If the attorney/mother is genuinely wholehearted about her identity as
mother, acting against the legitimate claims this identity makes on her by
going to work instead of the recital is going to require acting against a
wholehearted commitment and so acting in ways that are non-autonomous

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and threaten her integrity as an agent. Korsgaard, in fact, says something


like this, claiming that the demands of all of our practical identities
are completely categorical, and so when they come into conflict we are
necessarily caught between competing unconditional obligations that
cannot be mutually satisfied, and must do violence to ourselves (Korsgaard
1996, 102; 2009, 23-26).
If this perspective is to be accommodated it seems that I can constitute myself as an agent in the face of conflicts between wholehearted
commitments only by establishing firm priorities among them. Our
attorney, for instance, might decide that career comes first, and if she
does she now has a principle of choice in cases of conflict; there is a
fact about where she stands with respect to these desires. But this is a
very strong requirement. In order to preserve agential unity people must
be wholehearted not only about their projects, plans and practical identities, but also about their relative importance. And since wholeheartedness has a diachronic aspect, these priorities must be stable over time.
This seems an unrealistic and not entirely desirable demand. Obviously
we must prioritize to some extent, but, as already discussed, when it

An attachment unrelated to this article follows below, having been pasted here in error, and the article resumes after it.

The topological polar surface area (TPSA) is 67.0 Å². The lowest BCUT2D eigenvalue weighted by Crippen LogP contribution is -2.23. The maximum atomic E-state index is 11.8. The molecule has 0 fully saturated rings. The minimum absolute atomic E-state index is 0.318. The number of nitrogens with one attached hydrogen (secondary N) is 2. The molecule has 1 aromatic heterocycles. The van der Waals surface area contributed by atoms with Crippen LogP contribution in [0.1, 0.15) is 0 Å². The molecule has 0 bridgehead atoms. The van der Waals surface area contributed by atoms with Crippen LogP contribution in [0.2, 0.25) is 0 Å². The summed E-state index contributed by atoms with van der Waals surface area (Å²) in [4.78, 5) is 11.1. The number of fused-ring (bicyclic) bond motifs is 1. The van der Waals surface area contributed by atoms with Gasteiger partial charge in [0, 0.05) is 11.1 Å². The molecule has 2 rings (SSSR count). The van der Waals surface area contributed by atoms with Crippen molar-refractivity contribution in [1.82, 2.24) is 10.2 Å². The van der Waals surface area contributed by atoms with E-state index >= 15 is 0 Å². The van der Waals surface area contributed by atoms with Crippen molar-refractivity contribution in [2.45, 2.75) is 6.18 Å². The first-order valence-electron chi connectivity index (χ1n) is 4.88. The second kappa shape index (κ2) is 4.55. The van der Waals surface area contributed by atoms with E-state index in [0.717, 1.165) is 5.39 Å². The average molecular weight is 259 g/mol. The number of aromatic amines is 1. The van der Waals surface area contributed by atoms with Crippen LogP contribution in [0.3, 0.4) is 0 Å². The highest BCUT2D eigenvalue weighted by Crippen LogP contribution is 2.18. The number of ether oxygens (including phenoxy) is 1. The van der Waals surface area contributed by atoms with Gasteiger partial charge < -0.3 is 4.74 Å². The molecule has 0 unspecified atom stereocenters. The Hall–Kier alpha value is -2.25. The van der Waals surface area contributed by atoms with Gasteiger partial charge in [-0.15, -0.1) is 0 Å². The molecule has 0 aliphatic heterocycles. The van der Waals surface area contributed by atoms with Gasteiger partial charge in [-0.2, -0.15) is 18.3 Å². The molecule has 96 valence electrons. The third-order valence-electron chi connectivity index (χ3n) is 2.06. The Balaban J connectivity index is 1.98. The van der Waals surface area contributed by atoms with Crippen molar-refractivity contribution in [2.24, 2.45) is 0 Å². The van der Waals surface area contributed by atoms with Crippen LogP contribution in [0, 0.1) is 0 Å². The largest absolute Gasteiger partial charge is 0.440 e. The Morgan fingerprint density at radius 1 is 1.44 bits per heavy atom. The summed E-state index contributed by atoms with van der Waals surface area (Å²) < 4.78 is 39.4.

comes to central features of our lives like career and family we must
sometimes simply try to negotiate as best we can, adjusting priorities on
a case-by-case basis and learning to live with a certain amount of stress
and guilt.
As with my questions about how consistent wholeheartedness
must be, there are undoubtedly further responses that strong unity
theorists could offer to these challenges. I hope to have shown, however, that there are real perplexities here. Our consideration of questions of consistency and multiplicity has thus demonstrated not only
that the demand of wholeheartedness seems too strong for agency and
autonomy, but that in a diachronic context it is not even clear what it
would mean to be wholehearted. It suggests further that the strong
unity view cannot offer an internally consistent account of diachronic
wholeheartedness. This problem thus signals a tension in the structure

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of the view. Understanding this tension can help us determine a way


to move beyond it.
IV. THE SOURCE OF THE PROBLEM AND A POSSIBLE SOLUTION
To see the deeper implications of the problems with wholeheartedness
outlined above, it will be useful to review the original motivation for this
requirement. The strong unity view starts with a question about the autonomy of a particular action. Someone ingests drugs, or insults a colleague,
or accepts a job offer, and we want to know what makes it the case that
this act is truly ones action rather than an impulse acting through one.
The initially-proposed answer is that the act is truly ones action if one
endorses it. But endorsement is itself only an act of the very same person,
so we can ask how we know that the act of endorsement is truly ones own.
It would seem that one would need to endorse ones endorsement of the
earlier act to make it ones own, but for this to work one would then need
to endorse this endorsement. Wholeheartedness is brought in to stave off
the threat of infinite regress. A particular act at a time is an autonomous
action if the actors endorsement of it is wholehearted in a way that closes
off the possibility that that endorsement would be overturned by appeal to
a higher level of reflection.5
Whether one feels that this is a good solution to this particular problem or not, we can at least make some sense of the requirement of wholeheartedness with respect to a particular action at a given time. Individual